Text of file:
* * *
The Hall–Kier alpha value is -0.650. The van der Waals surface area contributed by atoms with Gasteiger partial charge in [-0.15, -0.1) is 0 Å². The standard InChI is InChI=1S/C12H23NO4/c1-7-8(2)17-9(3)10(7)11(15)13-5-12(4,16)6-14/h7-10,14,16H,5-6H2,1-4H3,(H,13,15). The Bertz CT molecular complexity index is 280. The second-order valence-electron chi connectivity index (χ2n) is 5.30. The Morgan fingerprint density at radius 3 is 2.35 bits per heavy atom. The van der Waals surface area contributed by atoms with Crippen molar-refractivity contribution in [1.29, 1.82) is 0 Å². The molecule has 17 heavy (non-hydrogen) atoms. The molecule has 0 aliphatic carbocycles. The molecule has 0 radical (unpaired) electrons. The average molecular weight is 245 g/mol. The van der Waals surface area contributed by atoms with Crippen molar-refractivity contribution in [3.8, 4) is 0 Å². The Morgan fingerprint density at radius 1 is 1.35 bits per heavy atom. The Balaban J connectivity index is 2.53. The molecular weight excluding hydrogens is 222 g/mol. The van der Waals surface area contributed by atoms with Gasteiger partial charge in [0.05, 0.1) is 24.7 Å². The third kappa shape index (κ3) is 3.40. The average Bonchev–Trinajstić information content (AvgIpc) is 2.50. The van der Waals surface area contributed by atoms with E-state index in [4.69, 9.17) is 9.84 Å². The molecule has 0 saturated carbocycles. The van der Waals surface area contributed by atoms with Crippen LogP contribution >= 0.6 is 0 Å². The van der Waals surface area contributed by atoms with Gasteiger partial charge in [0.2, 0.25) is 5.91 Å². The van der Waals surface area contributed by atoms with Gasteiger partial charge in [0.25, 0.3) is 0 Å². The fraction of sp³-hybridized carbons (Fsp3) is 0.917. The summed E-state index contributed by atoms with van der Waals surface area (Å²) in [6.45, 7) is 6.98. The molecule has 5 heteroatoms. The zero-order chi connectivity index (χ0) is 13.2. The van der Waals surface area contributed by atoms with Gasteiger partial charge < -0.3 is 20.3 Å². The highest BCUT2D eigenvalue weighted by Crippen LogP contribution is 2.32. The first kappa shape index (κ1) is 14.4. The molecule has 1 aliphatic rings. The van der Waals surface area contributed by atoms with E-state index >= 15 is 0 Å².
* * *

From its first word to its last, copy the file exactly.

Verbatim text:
The Hall–Kier alpha value is -0.650. The van der Waals surface area contributed by atoms with Gasteiger partial charge in [-0.15, -0.1) is 0 Å². The standard InChI is InChI=1S/C12H23NO4/c1-7-8(2)17-9(3)10(7)11(15)13-5-12(4,16)6-14/h7-10,14,16H,5-6H2,1-4H3,(H,13,15). The Bertz CT molecular complexity index is 280. The second-order valence-electron chi connectivity index (χ2n) is 5.30. The Morgan fingerprint density at radius 3 is 2.35 bits per heavy atom. The van der Waals surface area contributed by atoms with Crippen molar-refractivity contribution in [1.29, 1.82) is 0 Å². The molecule has 17 heavy (non-hydrogen) atoms. The molecule has 0 aliphatic carbocycles. The molecule has 0 radical (unpaired) electrons. The average molecular weight is 245 g/mol. The van der Waals surface area contributed by atoms with Crippen molar-refractivity contribution in [3.8, 4) is 0 Å². The Morgan fingerprint density at radius 1 is 1.35 bits per heavy atom. The Balaban J connectivity index is 2.53. The molecular weight excluding hydrogens is 222 g/mol. The van der Waals surface area contributed by atoms with Gasteiger partial charge in [0.05, 0.1) is 24.7 Å². The third kappa shape index (κ3) is 3.40. The average Bonchev–Trinajstić information content (AvgIpc) is 2.50. The van der Waals surface area contributed by atoms with E-state index in [4.69, 9.17) is 9.84 Å². The molecule has 0 saturated carbocycles. The van der Waals surface area contributed by atoms with Crippen LogP contribution >= 0.6 is 0 Å². The van der Waals surface area contributed by atoms with Gasteiger partial charge in [0.2, 0.25) is 5.91 Å². The van der Waals surface area contributed by atoms with Gasteiger partial charge in [0.25, 0.3) is 0 Å². The fraction of sp³-hybridized carbons (Fsp3) is 0.917. The summed E-state index contributed by atoms with van der Waals surface area (Å²) in [6.45, 7) is 6.98. The molecule has 5 heteroatoms. The zero-order chi connectivity index (χ0) is 13.2. The van der Waals surface area contributed by atoms with Gasteiger partial charge < -0.3 is 20.3 Å². The highest BCUT2D eigenvalue weighted by Crippen LogP contribution is 2.32. The first kappa shape index (κ1) is 14.4. The molecule has 1 aliphatic rings. The van der Waals surface area contributed by atoms with E-state index >= 15 is 0 Å².